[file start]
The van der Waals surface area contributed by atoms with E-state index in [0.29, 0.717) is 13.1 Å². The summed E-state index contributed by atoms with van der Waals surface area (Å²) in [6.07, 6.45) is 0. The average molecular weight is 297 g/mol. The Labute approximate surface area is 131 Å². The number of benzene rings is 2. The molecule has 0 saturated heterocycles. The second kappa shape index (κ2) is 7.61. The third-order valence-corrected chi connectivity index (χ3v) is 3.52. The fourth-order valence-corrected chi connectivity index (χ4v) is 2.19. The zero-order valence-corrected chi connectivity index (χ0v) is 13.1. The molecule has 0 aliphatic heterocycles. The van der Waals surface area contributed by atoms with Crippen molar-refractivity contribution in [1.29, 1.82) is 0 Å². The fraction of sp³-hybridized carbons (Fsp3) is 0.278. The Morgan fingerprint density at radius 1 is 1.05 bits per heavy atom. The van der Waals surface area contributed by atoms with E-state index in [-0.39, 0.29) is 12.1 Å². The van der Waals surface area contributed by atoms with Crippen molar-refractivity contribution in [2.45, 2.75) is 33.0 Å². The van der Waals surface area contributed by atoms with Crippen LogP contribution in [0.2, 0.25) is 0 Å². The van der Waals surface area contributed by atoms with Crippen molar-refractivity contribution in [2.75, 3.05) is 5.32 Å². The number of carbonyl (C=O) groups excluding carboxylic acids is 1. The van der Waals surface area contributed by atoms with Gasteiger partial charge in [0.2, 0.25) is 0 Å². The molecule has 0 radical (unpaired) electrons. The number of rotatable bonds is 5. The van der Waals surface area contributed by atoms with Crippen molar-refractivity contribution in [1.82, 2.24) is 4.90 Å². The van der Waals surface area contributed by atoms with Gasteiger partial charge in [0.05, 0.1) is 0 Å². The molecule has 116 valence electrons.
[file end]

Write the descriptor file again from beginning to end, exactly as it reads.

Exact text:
The van der Waals surface area contributed by atoms with E-state index in [0.29, 0.717) is 13.1 Å². The summed E-state index contributed by atoms with van der Waals surface area (Å²) in [6.07, 6.45) is 0. The average molecular weight is 297 g/mol. The Labute approximate surface area is 131 Å². The number of benzene rings is 2. The molecule has 0 saturated heterocycles. The second kappa shape index (κ2) is 7.61. The third-order valence-corrected chi connectivity index (χ3v) is 3.52. The fourth-order valence-corrected chi connectivity index (χ4v) is 2.19. The zero-order valence-corrected chi connectivity index (χ0v) is 13.1. The molecule has 0 aliphatic heterocycles. The van der Waals surface area contributed by atoms with Crippen molar-refractivity contribution in [1.29, 1.82) is 0 Å². The fraction of sp³-hybridized carbons (Fsp3) is 0.278. The Morgan fingerprint density at radius 1 is 1.05 bits per heavy atom. The van der Waals surface area contributed by atoms with E-state index in [-0.39, 0.29) is 12.1 Å². The van der Waals surface area contributed by atoms with Crippen molar-refractivity contribution in [2.45, 2.75) is 33.0 Å². The van der Waals surface area contributed by atoms with Crippen LogP contribution in [0.2, 0.25) is 0 Å². The van der Waals surface area contributed by atoms with Crippen molar-refractivity contribution in [2.75, 3.05) is 5.32 Å². The number of carbonyl (C=O) groups excluding carboxylic acids is 1. The van der Waals surface area contributed by atoms with Gasteiger partial charge in [0.2, 0.25) is 0 Å². The molecule has 0 radical (unpaired) electrons. The number of rotatable bonds is 5. The van der Waals surface area contributed by atoms with Crippen molar-refractivity contribution in [1.82, 2.24) is 4.90 Å². The van der Waals surface area contributed by atoms with Gasteiger partial charge in [0.05, 0.1) is 0 Å². The molecule has 116 valence electrons.